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  • Writer's pictureLars Christensen

Success made simple by Erik Wesner

I finished this book in July 2023. I recommend this book 6/10.

A series of interviews of Amish business owners; collecting their insights on how they run their businesses.

Get your copy here.

My notes and thoughts:

  • P6. "People have to be very important to you. You're not in it for the dollar anymore...You're in it to help people. And the profits? They come. People need people that will take the time to make them [feel] important." He sees the people's focus as part of the personal mission. In Jonas's vision, he is a mentor to his employees, an ear for his customers, and a reliable partner for his business peers. He executes in the day-to-day, while the far-horizon focus frames each decision.

  • P60. Abram Gingerich has been honing his marketing for three decades. And like most savvier Amish business people, Abram realizes that advertising alone is just one element of the effective strategy. "We advertise mostly to keep people aware of who we are, where we are," Abram explains. Abram credits the usefulness of well-crafted company literature to an effective marketing plan. His stated goal when advertising is to get people to order his catalog. Catalog in hand, customers either call into the company or Abram or his employees follow up by making contact themselves.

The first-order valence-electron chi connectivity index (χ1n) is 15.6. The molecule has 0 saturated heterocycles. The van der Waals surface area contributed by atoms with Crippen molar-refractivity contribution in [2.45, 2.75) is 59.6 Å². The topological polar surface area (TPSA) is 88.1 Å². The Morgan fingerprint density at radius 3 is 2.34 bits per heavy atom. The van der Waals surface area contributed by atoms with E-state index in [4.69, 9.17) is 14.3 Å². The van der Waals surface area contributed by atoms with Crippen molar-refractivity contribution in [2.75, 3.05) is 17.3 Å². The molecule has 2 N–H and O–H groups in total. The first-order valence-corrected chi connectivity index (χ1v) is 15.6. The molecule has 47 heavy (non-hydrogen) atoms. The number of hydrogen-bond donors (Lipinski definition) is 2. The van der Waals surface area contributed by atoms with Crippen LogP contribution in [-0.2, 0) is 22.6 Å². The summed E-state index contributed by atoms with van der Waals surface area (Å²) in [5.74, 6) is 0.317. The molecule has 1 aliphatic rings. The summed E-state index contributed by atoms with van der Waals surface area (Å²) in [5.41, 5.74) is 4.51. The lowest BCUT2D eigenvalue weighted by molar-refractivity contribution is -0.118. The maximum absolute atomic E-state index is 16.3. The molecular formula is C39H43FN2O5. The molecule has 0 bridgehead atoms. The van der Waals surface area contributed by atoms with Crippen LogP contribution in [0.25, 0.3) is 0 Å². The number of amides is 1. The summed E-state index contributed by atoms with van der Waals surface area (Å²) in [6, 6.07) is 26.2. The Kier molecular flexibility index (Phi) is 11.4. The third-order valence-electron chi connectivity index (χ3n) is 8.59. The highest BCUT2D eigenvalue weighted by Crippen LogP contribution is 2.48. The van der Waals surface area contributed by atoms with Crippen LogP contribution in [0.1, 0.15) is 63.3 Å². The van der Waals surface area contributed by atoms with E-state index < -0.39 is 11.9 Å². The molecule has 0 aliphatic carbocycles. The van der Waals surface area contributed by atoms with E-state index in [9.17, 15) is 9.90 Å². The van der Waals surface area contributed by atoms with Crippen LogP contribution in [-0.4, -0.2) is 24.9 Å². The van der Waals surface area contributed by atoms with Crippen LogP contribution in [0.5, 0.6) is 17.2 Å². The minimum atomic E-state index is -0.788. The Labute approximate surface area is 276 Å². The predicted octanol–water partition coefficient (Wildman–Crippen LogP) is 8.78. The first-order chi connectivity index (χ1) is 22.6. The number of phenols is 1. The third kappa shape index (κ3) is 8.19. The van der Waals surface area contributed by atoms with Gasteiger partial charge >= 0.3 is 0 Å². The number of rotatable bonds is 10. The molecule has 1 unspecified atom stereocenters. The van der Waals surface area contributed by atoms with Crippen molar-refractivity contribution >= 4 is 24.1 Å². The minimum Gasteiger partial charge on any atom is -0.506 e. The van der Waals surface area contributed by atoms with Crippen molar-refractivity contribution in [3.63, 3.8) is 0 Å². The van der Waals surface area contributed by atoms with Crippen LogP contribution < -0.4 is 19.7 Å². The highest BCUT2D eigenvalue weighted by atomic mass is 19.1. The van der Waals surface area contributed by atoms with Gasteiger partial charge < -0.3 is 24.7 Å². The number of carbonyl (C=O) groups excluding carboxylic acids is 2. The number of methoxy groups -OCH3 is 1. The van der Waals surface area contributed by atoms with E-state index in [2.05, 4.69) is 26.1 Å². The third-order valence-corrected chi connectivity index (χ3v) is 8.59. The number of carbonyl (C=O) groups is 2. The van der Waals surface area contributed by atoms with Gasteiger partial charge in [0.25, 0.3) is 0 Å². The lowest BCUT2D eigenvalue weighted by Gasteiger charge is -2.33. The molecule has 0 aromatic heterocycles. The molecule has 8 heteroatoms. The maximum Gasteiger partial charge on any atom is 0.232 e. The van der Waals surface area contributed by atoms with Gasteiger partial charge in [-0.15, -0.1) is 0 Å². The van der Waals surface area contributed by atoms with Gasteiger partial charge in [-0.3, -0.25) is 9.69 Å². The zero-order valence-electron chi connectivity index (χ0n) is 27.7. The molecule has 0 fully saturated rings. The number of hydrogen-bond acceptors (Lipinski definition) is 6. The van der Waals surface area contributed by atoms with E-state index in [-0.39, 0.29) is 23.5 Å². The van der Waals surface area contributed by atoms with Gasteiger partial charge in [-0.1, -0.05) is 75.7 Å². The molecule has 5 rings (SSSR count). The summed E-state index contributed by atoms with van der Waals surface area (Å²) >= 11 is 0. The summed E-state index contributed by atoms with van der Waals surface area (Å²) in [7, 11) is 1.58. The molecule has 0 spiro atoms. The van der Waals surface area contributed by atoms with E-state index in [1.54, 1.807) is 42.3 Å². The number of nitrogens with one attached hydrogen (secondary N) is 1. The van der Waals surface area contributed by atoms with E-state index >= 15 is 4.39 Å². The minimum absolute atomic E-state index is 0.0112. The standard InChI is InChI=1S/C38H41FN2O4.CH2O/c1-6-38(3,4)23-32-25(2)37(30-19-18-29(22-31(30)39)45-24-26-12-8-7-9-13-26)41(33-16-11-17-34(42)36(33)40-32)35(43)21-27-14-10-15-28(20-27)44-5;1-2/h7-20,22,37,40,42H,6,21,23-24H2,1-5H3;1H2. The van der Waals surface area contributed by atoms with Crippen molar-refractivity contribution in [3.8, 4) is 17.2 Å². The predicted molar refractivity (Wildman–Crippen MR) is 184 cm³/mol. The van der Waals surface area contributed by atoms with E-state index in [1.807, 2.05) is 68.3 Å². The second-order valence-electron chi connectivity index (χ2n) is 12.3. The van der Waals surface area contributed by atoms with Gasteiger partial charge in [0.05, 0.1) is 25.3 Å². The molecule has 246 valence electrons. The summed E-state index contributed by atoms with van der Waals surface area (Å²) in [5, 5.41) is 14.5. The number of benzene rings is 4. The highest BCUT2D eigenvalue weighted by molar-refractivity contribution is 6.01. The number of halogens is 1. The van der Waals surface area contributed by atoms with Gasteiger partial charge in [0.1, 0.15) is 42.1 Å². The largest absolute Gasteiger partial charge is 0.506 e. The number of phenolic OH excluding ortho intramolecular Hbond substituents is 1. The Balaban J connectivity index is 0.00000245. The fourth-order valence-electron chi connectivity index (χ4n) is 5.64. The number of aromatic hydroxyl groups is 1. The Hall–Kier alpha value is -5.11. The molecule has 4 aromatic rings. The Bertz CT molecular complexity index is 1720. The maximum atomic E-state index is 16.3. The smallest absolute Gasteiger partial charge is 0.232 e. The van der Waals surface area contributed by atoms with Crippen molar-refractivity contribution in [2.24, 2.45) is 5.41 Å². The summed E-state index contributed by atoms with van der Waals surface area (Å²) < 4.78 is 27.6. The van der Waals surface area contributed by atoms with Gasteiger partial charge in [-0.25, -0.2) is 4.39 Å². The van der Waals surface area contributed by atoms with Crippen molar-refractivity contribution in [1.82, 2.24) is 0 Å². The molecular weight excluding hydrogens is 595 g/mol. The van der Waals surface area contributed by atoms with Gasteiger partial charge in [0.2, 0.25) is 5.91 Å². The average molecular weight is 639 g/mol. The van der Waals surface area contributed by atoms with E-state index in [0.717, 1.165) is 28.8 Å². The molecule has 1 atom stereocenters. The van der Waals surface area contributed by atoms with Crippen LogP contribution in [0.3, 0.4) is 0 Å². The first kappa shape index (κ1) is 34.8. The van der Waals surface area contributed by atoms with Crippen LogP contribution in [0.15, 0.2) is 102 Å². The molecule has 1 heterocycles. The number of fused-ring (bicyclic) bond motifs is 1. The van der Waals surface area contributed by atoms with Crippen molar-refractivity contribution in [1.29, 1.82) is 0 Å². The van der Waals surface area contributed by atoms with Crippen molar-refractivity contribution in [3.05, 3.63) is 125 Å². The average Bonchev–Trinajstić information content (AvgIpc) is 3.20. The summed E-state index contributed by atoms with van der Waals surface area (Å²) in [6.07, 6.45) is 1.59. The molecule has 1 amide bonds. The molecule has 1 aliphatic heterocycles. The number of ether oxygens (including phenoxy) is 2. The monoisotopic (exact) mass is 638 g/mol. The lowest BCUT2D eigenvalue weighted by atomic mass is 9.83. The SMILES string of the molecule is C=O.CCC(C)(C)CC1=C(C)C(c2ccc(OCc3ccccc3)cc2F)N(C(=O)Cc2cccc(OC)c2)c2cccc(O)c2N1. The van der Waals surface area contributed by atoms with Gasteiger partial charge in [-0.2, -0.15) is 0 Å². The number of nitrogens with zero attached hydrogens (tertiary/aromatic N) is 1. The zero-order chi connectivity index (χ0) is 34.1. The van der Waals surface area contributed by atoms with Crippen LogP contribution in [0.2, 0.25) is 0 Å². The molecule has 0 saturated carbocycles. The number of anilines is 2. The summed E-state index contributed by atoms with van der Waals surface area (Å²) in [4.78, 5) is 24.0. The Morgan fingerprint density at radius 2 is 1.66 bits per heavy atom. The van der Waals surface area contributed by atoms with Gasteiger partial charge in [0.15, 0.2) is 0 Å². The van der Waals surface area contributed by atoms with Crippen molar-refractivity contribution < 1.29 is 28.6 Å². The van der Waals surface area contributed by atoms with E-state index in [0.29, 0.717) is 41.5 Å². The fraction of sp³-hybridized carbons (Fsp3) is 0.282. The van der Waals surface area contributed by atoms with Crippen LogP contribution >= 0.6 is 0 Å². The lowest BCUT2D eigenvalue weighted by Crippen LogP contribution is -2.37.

• P61. The difference between advertising and marketing, according to Glen? "If you advertise, you just tell people it's out there. I can run a newspaper ad, but I never know—that's advertising," Glen explains. "But marketing is following up, talking to customers, [asking] 'What can we do?'

  • P70. Often, the price doesn't affect the final decision as much as the presentation does. "If you can do a super presentation, that $5,000 might not mean anything," Dennis explains, citing "details and information" as key elements of a good presentation.

  • P73. Nine points on sales and marketing:

    • Marketing won't solve the fundamental problem of a subpar product.

    • A business's unique story can form the basis of its marketing approach. Developing or uncovering your story may take work, but it brings rewards.